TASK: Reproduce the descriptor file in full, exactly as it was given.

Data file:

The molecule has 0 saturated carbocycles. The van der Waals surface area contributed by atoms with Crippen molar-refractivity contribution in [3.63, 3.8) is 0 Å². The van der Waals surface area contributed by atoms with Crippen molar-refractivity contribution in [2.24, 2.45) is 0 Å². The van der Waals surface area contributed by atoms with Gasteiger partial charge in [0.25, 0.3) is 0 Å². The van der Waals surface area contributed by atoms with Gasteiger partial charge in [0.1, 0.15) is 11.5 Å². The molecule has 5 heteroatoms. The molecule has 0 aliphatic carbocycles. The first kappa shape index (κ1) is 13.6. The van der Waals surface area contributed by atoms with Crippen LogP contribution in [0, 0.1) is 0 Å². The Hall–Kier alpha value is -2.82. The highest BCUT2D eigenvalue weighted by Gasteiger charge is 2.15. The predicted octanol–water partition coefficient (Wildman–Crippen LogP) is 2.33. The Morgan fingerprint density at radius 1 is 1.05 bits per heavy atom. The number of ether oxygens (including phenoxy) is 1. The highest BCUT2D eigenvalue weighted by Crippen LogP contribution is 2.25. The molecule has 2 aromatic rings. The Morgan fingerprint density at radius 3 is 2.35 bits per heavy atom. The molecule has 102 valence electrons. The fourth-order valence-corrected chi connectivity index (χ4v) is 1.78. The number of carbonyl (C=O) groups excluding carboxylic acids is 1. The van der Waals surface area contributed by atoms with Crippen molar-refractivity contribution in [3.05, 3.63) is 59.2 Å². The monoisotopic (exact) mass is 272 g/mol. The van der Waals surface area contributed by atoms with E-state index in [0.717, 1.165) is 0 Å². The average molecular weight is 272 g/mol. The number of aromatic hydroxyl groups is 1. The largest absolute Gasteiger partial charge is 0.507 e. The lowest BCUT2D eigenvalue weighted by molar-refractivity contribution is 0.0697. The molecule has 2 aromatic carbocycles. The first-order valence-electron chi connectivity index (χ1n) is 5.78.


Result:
The molecule has 0 saturated carbocycles. The van der Waals surface area contributed by atoms with Crippen molar-refractivity contribution in [3.63, 3.8) is 0 Å². The van der Waals surface area contributed by atoms with Crippen molar-refractivity contribution in [2.24, 2.45) is 0 Å². The van der Waals surface area contributed by atoms with Gasteiger partial charge in [0.25, 0.3) is 0 Å². The van der Waals surface area contributed by atoms with Gasteiger partial charge in [0.1, 0.15) is 11.5 Å². The molecule has 5 heteroatoms. The molecule has 0 aliphatic carbocycles. The first kappa shape index (κ1) is 13.6. The van der Waals surface area contributed by atoms with Crippen LogP contribution in [0, 0.1) is 0 Å². The Hall–Kier alpha value is -2.82. The highest BCUT2D eigenvalue weighted by Gasteiger charge is 2.15. The predicted octanol–water partition coefficient (Wildman–Crippen LogP) is 2.33. The Morgan fingerprint density at radius 1 is 1.05 bits per heavy atom. The number of ether oxygens (including phenoxy) is 1. The highest BCUT2D eigenvalue weighted by Crippen LogP contribution is 2.25. The molecule has 2 aromatic rings. The Morgan fingerprint density at radius 3 is 2.35 bits per heavy atom. The molecule has 102 valence electrons. The fourth-order valence-corrected chi connectivity index (χ4v) is 1.78. The number of carbonyl (C=O) groups excluding carboxylic acids is 1. The van der Waals surface area contributed by atoms with Crippen molar-refractivity contribution in [3.05, 3.63) is 59.2 Å². The monoisotopic (exact) mass is 272 g/mol. The van der Waals surface area contributed by atoms with E-state index in [0.717, 1.165) is 0 Å². The average molecular weight is 272 g/mol. The number of aromatic hydroxyl groups is 1. The largest absolute Gasteiger partial charge is 0.507 e. The lowest BCUT2D eigenvalue weighted by molar-refractivity contribution is 0.0697. The molecule has 2 aromatic carbocycles. The first-order valence-electron chi connectivity index (χ1n) is 5.78.